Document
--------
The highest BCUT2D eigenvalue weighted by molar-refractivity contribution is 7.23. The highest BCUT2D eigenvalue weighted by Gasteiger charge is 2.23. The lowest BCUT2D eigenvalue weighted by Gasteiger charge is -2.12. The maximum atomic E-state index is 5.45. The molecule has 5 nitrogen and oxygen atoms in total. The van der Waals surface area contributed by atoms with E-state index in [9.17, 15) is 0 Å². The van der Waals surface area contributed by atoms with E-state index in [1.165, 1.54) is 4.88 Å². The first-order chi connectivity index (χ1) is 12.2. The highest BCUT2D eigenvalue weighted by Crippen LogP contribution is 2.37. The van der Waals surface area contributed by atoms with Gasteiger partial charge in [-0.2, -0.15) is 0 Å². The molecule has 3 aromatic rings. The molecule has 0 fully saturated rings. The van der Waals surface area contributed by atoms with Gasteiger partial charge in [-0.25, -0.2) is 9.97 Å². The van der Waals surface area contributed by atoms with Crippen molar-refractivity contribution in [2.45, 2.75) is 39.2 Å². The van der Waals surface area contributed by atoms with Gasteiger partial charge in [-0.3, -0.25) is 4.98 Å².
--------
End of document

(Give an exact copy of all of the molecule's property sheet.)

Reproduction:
The highest BCUT2D eigenvalue weighted by molar-refractivity contribution is 7.23. The highest BCUT2D eigenvalue weighted by Gasteiger charge is 2.23. The lowest BCUT2D eigenvalue weighted by Gasteiger charge is -2.12. The maximum atomic E-state index is 5.45. The molecule has 5 nitrogen and oxygen atoms in total. The van der Waals surface area contributed by atoms with E-state index in [9.17, 15) is 0 Å². The van der Waals surface area contributed by atoms with E-state index in [1.165, 1.54) is 4.88 Å². The first-order chi connectivity index (χ1) is 12.2. The highest BCUT2D eigenvalue weighted by Crippen LogP contribution is 2.37. The van der Waals surface area contributed by atoms with Gasteiger partial charge in [-0.2, -0.15) is 0 Å². The molecule has 3 aromatic rings. The molecule has 0 fully saturated rings. The van der Waals surface area contributed by atoms with Gasteiger partial charge in [-0.25, -0.2) is 9.97 Å². The van der Waals surface area contributed by atoms with Crippen molar-refractivity contribution in [2.45, 2.75) is 39.2 Å². The van der Waals surface area contributed by atoms with Gasteiger partial charge in [-0.3, -0.25) is 4.98 Å².